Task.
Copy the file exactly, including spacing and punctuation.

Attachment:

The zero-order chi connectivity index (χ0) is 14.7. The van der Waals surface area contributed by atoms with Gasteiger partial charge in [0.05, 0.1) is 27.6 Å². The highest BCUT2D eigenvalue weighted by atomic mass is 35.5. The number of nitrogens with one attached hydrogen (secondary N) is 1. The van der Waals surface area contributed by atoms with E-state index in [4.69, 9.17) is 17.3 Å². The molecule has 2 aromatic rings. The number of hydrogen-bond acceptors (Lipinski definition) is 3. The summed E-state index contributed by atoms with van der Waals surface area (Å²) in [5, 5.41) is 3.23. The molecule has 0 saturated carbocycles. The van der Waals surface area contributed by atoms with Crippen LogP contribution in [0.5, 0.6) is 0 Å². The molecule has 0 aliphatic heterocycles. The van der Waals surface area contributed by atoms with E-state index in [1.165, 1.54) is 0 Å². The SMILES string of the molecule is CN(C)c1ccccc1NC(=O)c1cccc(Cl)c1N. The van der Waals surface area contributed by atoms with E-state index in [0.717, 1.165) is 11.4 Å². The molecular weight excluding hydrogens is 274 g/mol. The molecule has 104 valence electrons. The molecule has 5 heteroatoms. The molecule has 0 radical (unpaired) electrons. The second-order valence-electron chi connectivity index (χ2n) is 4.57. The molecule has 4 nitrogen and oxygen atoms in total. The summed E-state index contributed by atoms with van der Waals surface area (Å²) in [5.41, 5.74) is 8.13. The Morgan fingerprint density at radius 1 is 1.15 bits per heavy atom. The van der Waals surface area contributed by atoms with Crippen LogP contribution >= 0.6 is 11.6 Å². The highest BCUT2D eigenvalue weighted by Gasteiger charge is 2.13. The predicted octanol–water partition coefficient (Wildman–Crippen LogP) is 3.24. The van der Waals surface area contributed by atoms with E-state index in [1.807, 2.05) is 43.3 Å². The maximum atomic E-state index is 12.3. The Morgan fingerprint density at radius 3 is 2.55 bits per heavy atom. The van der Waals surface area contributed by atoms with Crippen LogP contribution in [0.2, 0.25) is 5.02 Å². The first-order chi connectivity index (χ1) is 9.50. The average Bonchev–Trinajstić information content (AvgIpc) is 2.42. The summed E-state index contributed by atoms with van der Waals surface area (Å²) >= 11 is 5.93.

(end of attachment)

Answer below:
The zero-order chi connectivity index (χ0) is 14.7. The van der Waals surface area contributed by atoms with Gasteiger partial charge in [0.05, 0.1) is 27.6 Å². The highest BCUT2D eigenvalue weighted by atomic mass is 35.5. The number of nitrogens with one attached hydrogen (secondary N) is 1. The van der Waals surface area contributed by atoms with E-state index in [4.69, 9.17) is 17.3 Å². The molecule has 2 aromatic rings. The number of hydrogen-bond acceptors (Lipinski definition) is 3. The summed E-state index contributed by atoms with van der Waals surface area (Å²) in [5, 5.41) is 3.23. The molecule has 0 saturated carbocycles. The van der Waals surface area contributed by atoms with Crippen LogP contribution in [0.5, 0.6) is 0 Å². The molecule has 0 aliphatic heterocycles. The van der Waals surface area contributed by atoms with E-state index in [1.165, 1.54) is 0 Å². The SMILES string of the molecule is CN(C)c1ccccc1NC(=O)c1cccc(Cl)c1N. The van der Waals surface area contributed by atoms with E-state index in [0.717, 1.165) is 11.4 Å². The molecular weight excluding hydrogens is 274 g/mol. The molecule has 104 valence electrons. The molecule has 5 heteroatoms. The molecule has 0 radical (unpaired) electrons. The second-order valence-electron chi connectivity index (χ2n) is 4.57. The molecule has 4 nitrogen and oxygen atoms in total. The summed E-state index contributed by atoms with van der Waals surface area (Å²) in [5.41, 5.74) is 8.13. The Morgan fingerprint density at radius 1 is 1.15 bits per heavy atom. The van der Waals surface area contributed by atoms with Crippen LogP contribution >= 0.6 is 11.6 Å². The highest BCUT2D eigenvalue weighted by Gasteiger charge is 2.13. The predicted octanol–water partition coefficient (Wildman–Crippen LogP) is 3.24. The van der Waals surface area contributed by atoms with E-state index in [1.807, 2.05) is 43.3 Å². The maximum atomic E-state index is 12.3. The Morgan fingerprint density at radius 3 is 2.55 bits per heavy atom. The van der Waals surface area contributed by atoms with Crippen LogP contribution in [0.2, 0.25) is 5.02 Å². The first-order chi connectivity index (χ1) is 9.50. The average Bonchev–Trinajstić information content (AvgIpc) is 2.42. The summed E-state index contributed by atoms with van der Waals surface area (Å²) >= 11 is 5.93.